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And for One Day, All the World is Irish

Here in Ireland we are celebrating Saint Patrick’s Day. For such a tiny island, its culture has been exported all over the world and on Saint Patrick’s Day, everyone is a wee bit Irish. To help understand why we celebrate St. Paddy’s (never St. Patty’s), here is a bit of history.

St. Patrick was born in Roman Britain in the 5th century and was forced into slavery in Ireland at age 16, and sent to work as a shepherd. He relied on religion to get him through the long and lonely days. Eventually he escaped and studied to become a priest, but he returned to spread Christianity to the Irish people and to build churches across the country. Legend has it that St. Patrick used the three leaves of a clover (shamrock) to explain the Holy Trinity. The colour originally associated with St. Patrick’s Day was blue, but over time people began to associate it more with green. Although nobody is quite sure why, some people believe the change has to do with St. Patrick’s shamrocks. Others say the green was inspired Ireland’s rolling green hills. Some even say that wearing green clothing will make you invisible to the leprechauns, who would pinch you if only they could see you! St. Patrick also famously chased all of the snakes out of Ireland and there really are no snakes here.

After his death on March 17th, 460 AD, St. Patrick was remembered each year on March 17th by the Church of Ireland and the Roman Catholic Church and his life celebrated with a day of feasting on traditional Irish food.

In the 1800′s, the holiday began to spread with the dispersion of Irish people around the world. Celebrations of St. Patrick’s day in America grew to include annual parades with bagpipes and drums. A few Irish groups in New York pooled their resources to create one big parade, which became the New York City St. Patrick’s Day Parade, which now draws crowds of several million each year. In fact, New York was the first city to hold an official St. Patrick’s Day Parade, before even Dublin, which all but closed down each year in recognition of the holiday. It has only been in recent years that Ireland has adopted the more boisterous celebratory style that is seen in other parts of the world.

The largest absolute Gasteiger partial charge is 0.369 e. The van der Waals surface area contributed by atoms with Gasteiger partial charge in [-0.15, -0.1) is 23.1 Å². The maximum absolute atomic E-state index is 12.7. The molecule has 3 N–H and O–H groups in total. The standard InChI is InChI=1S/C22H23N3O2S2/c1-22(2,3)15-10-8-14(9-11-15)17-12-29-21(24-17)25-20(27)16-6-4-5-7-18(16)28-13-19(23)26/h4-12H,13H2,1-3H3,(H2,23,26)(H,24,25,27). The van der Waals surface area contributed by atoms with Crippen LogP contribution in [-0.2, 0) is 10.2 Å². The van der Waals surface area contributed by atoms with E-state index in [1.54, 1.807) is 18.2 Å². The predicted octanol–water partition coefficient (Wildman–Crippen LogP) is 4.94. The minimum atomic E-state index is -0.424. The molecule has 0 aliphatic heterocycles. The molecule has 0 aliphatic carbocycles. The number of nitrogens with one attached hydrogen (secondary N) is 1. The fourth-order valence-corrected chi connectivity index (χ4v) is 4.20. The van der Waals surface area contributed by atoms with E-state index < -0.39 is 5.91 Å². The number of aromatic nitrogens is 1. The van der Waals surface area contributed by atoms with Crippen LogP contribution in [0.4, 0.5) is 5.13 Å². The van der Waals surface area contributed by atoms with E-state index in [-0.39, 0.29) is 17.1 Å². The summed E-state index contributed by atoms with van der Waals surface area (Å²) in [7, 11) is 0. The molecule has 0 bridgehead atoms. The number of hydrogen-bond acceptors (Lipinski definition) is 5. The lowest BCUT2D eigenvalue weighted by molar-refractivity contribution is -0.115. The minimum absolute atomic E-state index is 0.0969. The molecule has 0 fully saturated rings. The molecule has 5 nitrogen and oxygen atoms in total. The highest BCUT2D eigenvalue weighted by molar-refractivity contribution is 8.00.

St. Patrick’s Day is now widely celebrated as a secular holiday, with many of its worldwide participants seeking to enjoy Irish culture in general instead of specifically celebrating St. Patrick’s contribution to the spread of Christianity in Ireland.

Across Ireland the festival is celebrated for a few days, but the magic really happens in Dublin. Thousands of wildly dressed and colourful performers entertain crowds of natives and tourists alike with music, street theatre, carnivals, and parades.

Food is an important part of the celebration, with many people around the world turning to “traditional” Irish food, like corned beef and cabbage and soda bread. Ironically, it is rare to see corned beef and cabbage served in Ireland. Many people now prepare green food for St. Patrick’s Day– anything from green pasta, green pizza, and green eggs and ham, to green desserts and pastries, although this tradition has yet to hit the shores of Ireland. And of course, there is plenty of beer and liquor, especially in the pubs. In fact, Guinness has even tried to make St. Patrick’s Day a national holiday in the United States.

St. Patrick’s Day brings out the Irish in everyone; the Irish celebrate their culture, those with an Irish heritage let it shine, and non-Irish declare themselves Irish-by-association for the day. To find our more about Irish culture or doing business with the Irish, contact us for specific half day or full day country-specific training courses that highlight intercultural communication, negotiation and global business skills.

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